South African Chief Rabbi Warren Goldstein started a revolution last October when he introduced "Keeping it Together," a project to have Jews observe the Shabbat together, and received an unprecedented turnout of over 55,000 participants, many observing for the first time.
This Shabbat, the rabbi is planning to take his project global, and he has the Jewish communities of 350 world cities in 35 countries who have already enthusiastically asked to take part.
Arutz Sheva got a chance to speak with the rabbi at Tel Aviv's David Intercontinental Hotel this week ahead of the Shabbat, where Rabbi Goldstein explained about the project.
"The beauty is these communities are all taking responsibility and driving it and owning the project, and obviously from the center we are providing materials...that have been translated into eight languages," reveals the rabbi.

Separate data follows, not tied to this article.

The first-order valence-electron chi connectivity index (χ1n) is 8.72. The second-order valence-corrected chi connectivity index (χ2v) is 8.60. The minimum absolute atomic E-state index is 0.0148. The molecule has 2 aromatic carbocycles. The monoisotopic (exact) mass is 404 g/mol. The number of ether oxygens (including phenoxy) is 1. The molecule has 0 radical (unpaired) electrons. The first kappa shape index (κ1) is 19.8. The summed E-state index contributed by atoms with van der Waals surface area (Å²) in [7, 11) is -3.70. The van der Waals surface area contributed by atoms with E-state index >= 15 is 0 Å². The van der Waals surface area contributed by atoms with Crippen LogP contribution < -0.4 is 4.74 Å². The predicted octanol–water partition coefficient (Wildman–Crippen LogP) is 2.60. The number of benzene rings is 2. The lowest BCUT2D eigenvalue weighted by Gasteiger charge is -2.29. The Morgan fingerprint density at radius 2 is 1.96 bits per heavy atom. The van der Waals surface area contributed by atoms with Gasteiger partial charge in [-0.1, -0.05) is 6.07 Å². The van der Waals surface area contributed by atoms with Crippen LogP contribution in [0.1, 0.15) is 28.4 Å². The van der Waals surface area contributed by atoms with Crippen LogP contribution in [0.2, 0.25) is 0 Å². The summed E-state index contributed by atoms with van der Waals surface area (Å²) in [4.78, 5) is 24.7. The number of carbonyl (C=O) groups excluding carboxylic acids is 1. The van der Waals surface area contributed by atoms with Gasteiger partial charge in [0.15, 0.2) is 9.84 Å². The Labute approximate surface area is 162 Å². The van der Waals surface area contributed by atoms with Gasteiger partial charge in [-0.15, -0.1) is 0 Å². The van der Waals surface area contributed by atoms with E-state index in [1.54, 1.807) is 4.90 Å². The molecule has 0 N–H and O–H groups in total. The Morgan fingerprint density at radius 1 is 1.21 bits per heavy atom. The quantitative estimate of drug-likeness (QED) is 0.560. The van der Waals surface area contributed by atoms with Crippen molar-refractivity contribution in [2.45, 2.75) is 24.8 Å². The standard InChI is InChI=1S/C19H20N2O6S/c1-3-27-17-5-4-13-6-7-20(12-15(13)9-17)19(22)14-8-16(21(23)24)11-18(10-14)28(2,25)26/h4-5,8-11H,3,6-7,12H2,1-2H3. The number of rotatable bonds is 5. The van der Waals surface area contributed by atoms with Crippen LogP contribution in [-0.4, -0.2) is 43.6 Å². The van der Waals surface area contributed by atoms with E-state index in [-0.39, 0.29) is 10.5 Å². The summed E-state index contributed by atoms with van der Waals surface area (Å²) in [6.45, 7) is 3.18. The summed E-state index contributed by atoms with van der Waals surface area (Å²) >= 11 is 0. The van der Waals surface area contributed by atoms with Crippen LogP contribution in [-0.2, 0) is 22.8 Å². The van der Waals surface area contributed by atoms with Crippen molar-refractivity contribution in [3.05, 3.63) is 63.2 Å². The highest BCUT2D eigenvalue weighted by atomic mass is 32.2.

"People have been flooding in, they want to be part of it," he notes, saying that the driving force behind the will to take part is a "deep desire for Jewish unity."
That unity was on display during Operation Protective Edge, the 50-day counter-terror operation in Gaza that began in July, and which the rabbi saw from up-close during a family visit to Israel.
But as he notes, that unity was "forced on us by outside, by the hatred of others." In contrast, keeping the Shabbat together is "unity out of choice, out of love."
The project enjoyed unbelievable success last October among South Africa's largely non-religious Jewish communities, where 3,000 women gathered to bake challah ahead of Shabbat, and thousands more took part in havdallah ceremonies at the conclusion of Shabbat on the streets of South Africa.